First, let’s start with a confession. As a result of fear of being arrested I did not go to the Detention Centre on Sunday morning when I was asked to go and give communion. After years of willing to confront the state, I couldn’t face what others were willing to face—tear gas; rubber bullets; police truncheons; indefinite detention. While on my own I could have coped with the consequences of my actions, members of my family couldn’t have taken the stress. In a free country I shouldn’t have been afraid to respond to a pastoral concern and my family should not have been incredibly anxious about what could happen to be if I went to a public place to share in a religious sacrament. It turned out their fears were accurate. Police responded with force to against those gathered near the detention centre, a well documented example of the actions of the police over the past weekend. And no only against protesters. This has been a time when even the media, including conservative media, was targeted.
Second, let us consider that 22 years ago, during the G7 protests, I was part of a group that split off from the main protest to challenge police restrictions on the right to protest as well as to try and serve citizen arrest warrants against the leaders of the G7 for various crimes against humanity. There was no secret in what we were attempting; we confronted openly the power of the state. There was indeed an abuse of police power—arresting about 200 people doesn’t occur without an abuse of power. Lawyers were denied access to some clients; food was denied; there were documented incidents of assault by police. There was even a secret law passed—an order in council granting immunity to prosecution to leaders of the G7 for the duration of the meeting. However, there was restraint on what happened. Tear gas was available but not used. People not engaged in the non-violent protest were not arrested. The charter was violated, but not shredded. Reporters were able to do their job without being arrested. And it was police that provided the security in 1988, not police plus over 1,000 unlicenced security guards who provided security forces for the G20. It is possible for non-violent protest to happen without the state massively over-reacting. With an Anarchist Survival Gathering happening in Toronto that same time, which had a Day of Action with did involve some property damage, the state could have found a way to justify greatly overreacting, but didn’t.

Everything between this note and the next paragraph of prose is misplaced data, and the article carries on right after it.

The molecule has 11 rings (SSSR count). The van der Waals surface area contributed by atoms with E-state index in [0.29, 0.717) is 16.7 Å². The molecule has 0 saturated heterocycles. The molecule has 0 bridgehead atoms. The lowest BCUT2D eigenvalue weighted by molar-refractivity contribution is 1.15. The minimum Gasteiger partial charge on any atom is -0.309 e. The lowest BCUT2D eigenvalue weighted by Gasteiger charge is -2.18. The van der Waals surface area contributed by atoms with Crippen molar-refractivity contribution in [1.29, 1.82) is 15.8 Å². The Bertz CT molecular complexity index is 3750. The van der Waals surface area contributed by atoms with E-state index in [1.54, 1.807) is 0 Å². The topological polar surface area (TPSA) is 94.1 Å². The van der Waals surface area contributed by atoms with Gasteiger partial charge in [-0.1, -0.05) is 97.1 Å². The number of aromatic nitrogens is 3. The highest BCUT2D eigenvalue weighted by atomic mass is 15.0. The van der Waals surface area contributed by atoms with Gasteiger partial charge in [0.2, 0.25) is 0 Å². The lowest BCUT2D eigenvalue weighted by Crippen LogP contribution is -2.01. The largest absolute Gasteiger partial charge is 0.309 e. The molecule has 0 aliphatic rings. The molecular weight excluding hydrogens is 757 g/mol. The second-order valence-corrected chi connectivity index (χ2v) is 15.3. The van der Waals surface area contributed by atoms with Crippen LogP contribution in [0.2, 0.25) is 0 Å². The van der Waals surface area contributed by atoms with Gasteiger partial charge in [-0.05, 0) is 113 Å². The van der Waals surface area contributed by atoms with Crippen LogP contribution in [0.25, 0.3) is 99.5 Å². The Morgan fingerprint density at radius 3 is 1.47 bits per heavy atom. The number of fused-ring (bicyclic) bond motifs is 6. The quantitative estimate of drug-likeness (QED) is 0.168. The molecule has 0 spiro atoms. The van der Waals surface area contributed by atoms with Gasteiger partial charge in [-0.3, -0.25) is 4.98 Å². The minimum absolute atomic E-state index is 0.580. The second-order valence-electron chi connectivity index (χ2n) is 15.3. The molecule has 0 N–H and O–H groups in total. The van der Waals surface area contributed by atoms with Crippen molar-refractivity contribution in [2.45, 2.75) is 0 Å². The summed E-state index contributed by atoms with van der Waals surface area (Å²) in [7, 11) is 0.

Third, let us consider that the police don’t act in a vacuum. Individual officers don’t leave home in the morning, choose to put on riot gear, grab a tear gas gun and wander aimlessly through the streets. Each police officer is a part of a system that does not readily separate political dissent from criminal activity. Indeed, police officers are a part of a system that, at least on paper, criminalises many expressions of dissent. Over the decades I’ve been charged with everything from unlawful handbill distribution to unlawful assembly with the vast majority of charges being dismissed. There is a systemic problem that involves the enforcement arm of the state being used against people involved intimately in the business of the state—bringing forward ideas and concerns in the public sphere where violence is used to stop dissent. Individual officers need to be held accountable for their actions—and that is what civil courts and the police complaints process can partially achieve. Civil suits and complaints do need to occur in large numbers to help ensure accountability by individual officers. However, the real problem is much larger. The police didn’t create the Unlawful Assembly and related sections of the Canadian Criminal Code—the House of Commons and Canadian Senate did. The police did not create the Ontario Trespass to Property Act or enact regulations under Ontario’s Public Works Protection Act —the Ontario legislature is responsible for the former; the Ontario cabinet for the later. Even the purchase of sound cannons wasn’t ultimately the responsibility of the police—the Toronto Police Services Board with federal financial assistance is responsible.
The public face of oppression—the police—must indeed be held accountable. However, it is their employers, i.e. our elected and appointed officials that must be held even more accountable. Whether it is the Police Services Board that signed off on policy and purchasing decisions or legislative bodies that enact laws that restrict rights of expression and assembly, the events of the past weekend would not have occurred without their involvement.
And, ultimately, we as citizens are to be held accountable. We accept with silence or muted voices the decisions that lead to the police actions this past weekend. As we were told in Buffy St. Marie’s Universal Soldier—the orders come from you and me. We elect those that put into place the laws that oppress us and which, in our names, hire those that use truncheons against people sitting on a road and ride horses into people seeking a better world.